Photo: Brian Spurlock/ASP, Inc.

Sato Bounces Back from Penalty to Sneak into Fast 12 at Indianapolis

By David Morgan, Associate Editor

No attack, no chance.

Takuma Sato put his motto to the test on Saturday at Indianapolis Motor Speedway, as he battled his way inside the top-12 to advance on to the second day of Indianapolis 500 qualifying.

After claiming a spot inside the top-12 during his first qualifying run at an average of 232.196 mph, Sato, who has been among the fastest drivers all week, had his run invalidated by the sanctioning body when it was determined he interfered with Marco Andretti’s qualifying attempt, setting the No. 51 Dale Coyne Racing with RWR Honda team back to square one.

Following his first run, Sato remained on track during his cooldown instead of using the access road when Andretti started his attempt, forcing Andretti to back out of the throttle when the two met in Turn 3 on Andretti’s warm-up lap.

Andretti was incensed on the radio after the encounter, as well as on the Peacock broadcast, noting his displeasure with Sato.

“Well to start the lap, I’m on the brakes because Sato’s just stopped in the middle of (Turn) 3, so to start a run on the brakes I don’t think is very fair and it should never happen,” Andretti said. “But I’m really bummed. If they count that as my run, I’m pretty bummed because of the start of that.

“I don’t know why that should count, like, you shouldn’t have to run into another car on your qualifying lap.”

Sato noted that he was not aware that Andretti was on track during his cooldown lap, adding that when he finally saw Andretti, he elected to hold his line instead of darting down to the access lane to avoid a collision between the two.

“First of all, I really didn’t have any idea,” Sato said. “I’ve got no information about that and just coming down to the pit, and it was a surprise to Marco.

“When I saw him in the crossing that better not to move anything, right? Obviously, it shouldn’t happen, but it happened, so we try to prevent to us happening and not happening in the future. That’s all.”

After a lengthy deliberation, IndyCar officials handed down the interference penalty to Sato, erasing his first qualifying run, leaving the team no other choice but to make another attempt.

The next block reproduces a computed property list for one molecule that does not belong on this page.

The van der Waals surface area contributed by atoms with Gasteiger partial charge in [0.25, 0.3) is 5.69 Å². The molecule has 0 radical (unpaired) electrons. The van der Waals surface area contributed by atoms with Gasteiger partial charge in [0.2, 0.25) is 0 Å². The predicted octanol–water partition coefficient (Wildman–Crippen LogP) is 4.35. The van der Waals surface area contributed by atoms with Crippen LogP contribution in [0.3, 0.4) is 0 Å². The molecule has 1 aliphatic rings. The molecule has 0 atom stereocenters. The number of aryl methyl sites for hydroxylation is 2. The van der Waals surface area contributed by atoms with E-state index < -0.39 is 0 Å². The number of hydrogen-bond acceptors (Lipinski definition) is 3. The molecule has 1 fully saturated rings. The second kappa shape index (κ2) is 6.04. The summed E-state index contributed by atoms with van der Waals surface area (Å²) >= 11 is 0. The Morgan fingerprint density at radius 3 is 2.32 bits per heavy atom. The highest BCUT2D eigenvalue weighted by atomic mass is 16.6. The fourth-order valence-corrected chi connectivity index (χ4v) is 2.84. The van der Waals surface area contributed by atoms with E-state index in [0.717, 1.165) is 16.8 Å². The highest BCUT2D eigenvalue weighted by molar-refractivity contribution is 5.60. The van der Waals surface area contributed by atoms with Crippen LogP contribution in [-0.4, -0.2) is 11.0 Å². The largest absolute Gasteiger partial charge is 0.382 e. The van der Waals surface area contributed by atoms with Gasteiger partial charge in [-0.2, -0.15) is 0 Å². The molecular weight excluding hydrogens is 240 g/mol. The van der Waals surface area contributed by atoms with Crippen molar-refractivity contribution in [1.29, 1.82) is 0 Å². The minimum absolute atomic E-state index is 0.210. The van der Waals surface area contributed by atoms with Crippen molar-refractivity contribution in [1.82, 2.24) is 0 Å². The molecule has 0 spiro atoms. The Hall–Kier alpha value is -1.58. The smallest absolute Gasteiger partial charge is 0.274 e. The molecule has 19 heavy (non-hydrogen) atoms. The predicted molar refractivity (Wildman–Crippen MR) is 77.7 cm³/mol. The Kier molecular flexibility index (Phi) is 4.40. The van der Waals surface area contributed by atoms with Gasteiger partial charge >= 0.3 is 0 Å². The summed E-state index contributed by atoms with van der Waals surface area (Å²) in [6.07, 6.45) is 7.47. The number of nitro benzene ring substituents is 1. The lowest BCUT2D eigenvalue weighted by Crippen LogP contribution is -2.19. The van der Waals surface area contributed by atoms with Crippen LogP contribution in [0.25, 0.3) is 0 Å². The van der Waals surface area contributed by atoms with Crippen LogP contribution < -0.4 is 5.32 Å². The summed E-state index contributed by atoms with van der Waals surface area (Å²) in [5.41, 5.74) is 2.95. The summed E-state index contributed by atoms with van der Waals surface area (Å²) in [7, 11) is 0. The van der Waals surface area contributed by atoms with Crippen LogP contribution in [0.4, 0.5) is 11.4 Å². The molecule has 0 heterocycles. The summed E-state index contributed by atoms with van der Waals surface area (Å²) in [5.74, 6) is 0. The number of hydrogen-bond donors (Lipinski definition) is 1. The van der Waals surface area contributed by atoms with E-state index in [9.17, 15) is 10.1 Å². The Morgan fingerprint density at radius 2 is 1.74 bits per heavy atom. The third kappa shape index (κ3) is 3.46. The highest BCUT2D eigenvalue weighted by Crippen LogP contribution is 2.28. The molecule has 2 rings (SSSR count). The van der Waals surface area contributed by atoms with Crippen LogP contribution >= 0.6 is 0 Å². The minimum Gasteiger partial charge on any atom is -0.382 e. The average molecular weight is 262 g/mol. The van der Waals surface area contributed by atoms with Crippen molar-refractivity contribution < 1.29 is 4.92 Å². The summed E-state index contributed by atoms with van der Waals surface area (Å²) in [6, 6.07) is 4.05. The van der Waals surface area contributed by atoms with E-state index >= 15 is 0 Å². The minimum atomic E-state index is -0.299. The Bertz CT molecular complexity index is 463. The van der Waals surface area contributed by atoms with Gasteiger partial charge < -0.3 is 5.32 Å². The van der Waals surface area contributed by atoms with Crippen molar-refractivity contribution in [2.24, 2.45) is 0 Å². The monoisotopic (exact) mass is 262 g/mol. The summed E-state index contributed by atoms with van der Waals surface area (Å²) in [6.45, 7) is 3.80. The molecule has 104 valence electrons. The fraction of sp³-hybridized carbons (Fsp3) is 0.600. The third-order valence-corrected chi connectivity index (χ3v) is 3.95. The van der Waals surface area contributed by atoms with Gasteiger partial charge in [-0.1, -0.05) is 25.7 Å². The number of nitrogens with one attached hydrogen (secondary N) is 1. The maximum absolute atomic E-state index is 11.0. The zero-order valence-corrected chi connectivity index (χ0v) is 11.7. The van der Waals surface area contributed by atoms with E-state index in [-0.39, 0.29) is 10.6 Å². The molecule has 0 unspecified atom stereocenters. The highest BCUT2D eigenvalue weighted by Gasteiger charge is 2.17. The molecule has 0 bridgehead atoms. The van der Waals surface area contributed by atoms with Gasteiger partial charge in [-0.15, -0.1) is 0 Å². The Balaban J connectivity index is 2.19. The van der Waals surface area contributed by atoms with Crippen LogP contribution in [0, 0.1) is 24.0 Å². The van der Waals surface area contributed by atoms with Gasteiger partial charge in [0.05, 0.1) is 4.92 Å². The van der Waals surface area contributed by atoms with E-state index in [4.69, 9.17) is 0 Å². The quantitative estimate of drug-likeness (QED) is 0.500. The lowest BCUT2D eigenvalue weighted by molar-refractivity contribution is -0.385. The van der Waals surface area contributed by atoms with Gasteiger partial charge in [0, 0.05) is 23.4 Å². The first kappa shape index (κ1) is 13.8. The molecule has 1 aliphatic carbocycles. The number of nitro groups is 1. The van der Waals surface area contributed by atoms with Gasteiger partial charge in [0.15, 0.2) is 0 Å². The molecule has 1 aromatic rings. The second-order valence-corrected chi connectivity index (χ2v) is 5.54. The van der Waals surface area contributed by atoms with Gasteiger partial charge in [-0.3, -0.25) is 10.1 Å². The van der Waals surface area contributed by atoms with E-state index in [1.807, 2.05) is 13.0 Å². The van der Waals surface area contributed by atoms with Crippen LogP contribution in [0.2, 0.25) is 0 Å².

With rain bearing down on the 2.5-mile track and all 33 entries having already made their first qualifying attempt, Sato headed out to make his second run, hoping for enough speed to be able to crack the top 12 and advance to Day 2 of Indy 500 qualifying.

As Sato barreled through Turn 2 on his third of four qualifying laps, he ran wide off the turn, sideswiping the wall. Instead of backing out and aborting his run, Sato kept his foot in it, completing the remaining laps and putting up an average of 231.708 mph to bump teammate David Malukas from the 12th and final transfer spot.

Sato explained afterwards that he didn’t feel anything that alarmed him in the car after striking the wall, which helped him make the decision to finish out the run.

“It’s qualifying, so you’ve got to be in the flat through there,” Sato said.

“Two things happened: Of course, after I hit the wall or brushed the wall, shall we say, if the car starts wiggle, which means your drive train has been damaged and we should abort it, and also look at the tire pressure. If there’s any indication of weakness on the tire pressure down the back straight, then you should avoid it too because of safety reason to go to turn three.

“Neither things happened, so obviously, when I brushed the wall, there’s two choices: Whether to go flat or not. As I said, it’s qualifying. I decided to go flat, and then basically it saved me in the bubble, but it was in P12. All in all, I think it was happy.”

Even after bumping his way into the Fast 12, just under four hours remained on the clock with a number of other drivers looking to improve their qualifying runs.

However, Sato got a helping hand from Mother Nature as rain moved in, ultimately forcing an early end to qualifying and securing his advancement on to the second day of qualifying on Sunday.

Sato and the other drivers in the Fast 12 will have an hour and a half of practice starting at 12:30 pm ET on Sunday, followed by Fast 12 qualifying at 4:00 pm, and the run for the pole among the top-six at 5:10 pm. Practice can be seen on Peacock, with qualifying also airing on NBC.

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David Morgan is the Associate Editor for Motorsports Tribune. A 2008 graduate from the University of Mississippi, David has followed NASCAR since the early 90’s and became hooked at an early age after attending his first race at Talladega Superspeedway in 1993. He has traveled across the country since 2012 to cover some of the most prestigious events both IndyCar and NASCAR have to offer, with an aim to only expand on that in the near future.